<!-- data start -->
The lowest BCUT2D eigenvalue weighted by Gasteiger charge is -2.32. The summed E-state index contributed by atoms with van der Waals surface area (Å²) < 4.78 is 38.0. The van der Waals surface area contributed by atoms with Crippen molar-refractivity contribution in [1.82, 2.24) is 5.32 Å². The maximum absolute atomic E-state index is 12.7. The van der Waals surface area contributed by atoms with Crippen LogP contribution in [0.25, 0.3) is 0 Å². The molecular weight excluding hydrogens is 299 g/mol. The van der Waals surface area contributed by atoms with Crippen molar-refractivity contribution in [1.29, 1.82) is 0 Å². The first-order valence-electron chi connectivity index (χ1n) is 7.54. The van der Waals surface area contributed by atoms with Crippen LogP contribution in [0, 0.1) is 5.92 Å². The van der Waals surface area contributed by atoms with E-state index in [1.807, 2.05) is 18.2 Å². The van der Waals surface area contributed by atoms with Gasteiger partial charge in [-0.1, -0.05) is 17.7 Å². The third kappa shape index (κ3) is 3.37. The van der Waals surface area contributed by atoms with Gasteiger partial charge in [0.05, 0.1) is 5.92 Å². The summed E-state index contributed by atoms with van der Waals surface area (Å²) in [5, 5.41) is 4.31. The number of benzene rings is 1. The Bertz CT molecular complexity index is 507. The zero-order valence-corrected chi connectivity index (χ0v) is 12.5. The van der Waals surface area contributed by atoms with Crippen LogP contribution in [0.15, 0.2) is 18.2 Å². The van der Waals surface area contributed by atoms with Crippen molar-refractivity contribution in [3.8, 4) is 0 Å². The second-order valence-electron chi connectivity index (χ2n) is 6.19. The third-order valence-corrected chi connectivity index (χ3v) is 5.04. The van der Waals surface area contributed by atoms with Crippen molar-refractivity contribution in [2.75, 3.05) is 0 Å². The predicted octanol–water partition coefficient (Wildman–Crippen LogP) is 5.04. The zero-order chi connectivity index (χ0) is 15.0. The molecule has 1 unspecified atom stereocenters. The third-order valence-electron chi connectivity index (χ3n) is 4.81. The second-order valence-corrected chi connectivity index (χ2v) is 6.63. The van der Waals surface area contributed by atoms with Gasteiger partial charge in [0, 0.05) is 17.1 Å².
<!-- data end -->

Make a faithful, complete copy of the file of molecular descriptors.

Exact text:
The lowest BCUT2D eigenvalue weighted by Gasteiger charge is -2.32. The summed E-state index contributed by atoms with van der Waals surface area (Å²) < 4.78 is 38.0. The van der Waals surface area contributed by atoms with Crippen molar-refractivity contribution in [1.82, 2.24) is 5.32 Å². The maximum absolute atomic E-state index is 12.7. The van der Waals surface area contributed by atoms with Crippen LogP contribution in [0.25, 0.3) is 0 Å². The molecular weight excluding hydrogens is 299 g/mol. The van der Waals surface area contributed by atoms with Crippen molar-refractivity contribution in [1.29, 1.82) is 0 Å². The first-order valence-electron chi connectivity index (χ1n) is 7.54. The van der Waals surface area contributed by atoms with Crippen LogP contribution in [0, 0.1) is 5.92 Å². The van der Waals surface area contributed by atoms with E-state index in [1.807, 2.05) is 18.2 Å². The van der Waals surface area contributed by atoms with Gasteiger partial charge in [-0.1, -0.05) is 17.7 Å². The third kappa shape index (κ3) is 3.37. The van der Waals surface area contributed by atoms with Gasteiger partial charge in [0.05, 0.1) is 5.92 Å². The summed E-state index contributed by atoms with van der Waals surface area (Å²) in [5, 5.41) is 4.31. The number of benzene rings is 1. The Bertz CT molecular complexity index is 507. The zero-order valence-corrected chi connectivity index (χ0v) is 12.5. The van der Waals surface area contributed by atoms with Crippen LogP contribution in [0.15, 0.2) is 18.2 Å². The van der Waals surface area contributed by atoms with Crippen molar-refractivity contribution in [3.8, 4) is 0 Å². The second-order valence-electron chi connectivity index (χ2n) is 6.19. The third-order valence-corrected chi connectivity index (χ3v) is 5.04. The van der Waals surface area contributed by atoms with Crippen molar-refractivity contribution in [2.75, 3.05) is 0 Å². The predicted octanol–water partition coefficient (Wildman–Crippen LogP) is 5.04. The zero-order chi connectivity index (χ0) is 15.0. The molecule has 1 unspecified atom stereocenters. The third-order valence-electron chi connectivity index (χ3n) is 4.81. The second-order valence-corrected chi connectivity index (χ2v) is 6.63. The van der Waals surface area contributed by atoms with Gasteiger partial charge in [0, 0.05) is 17.1 Å².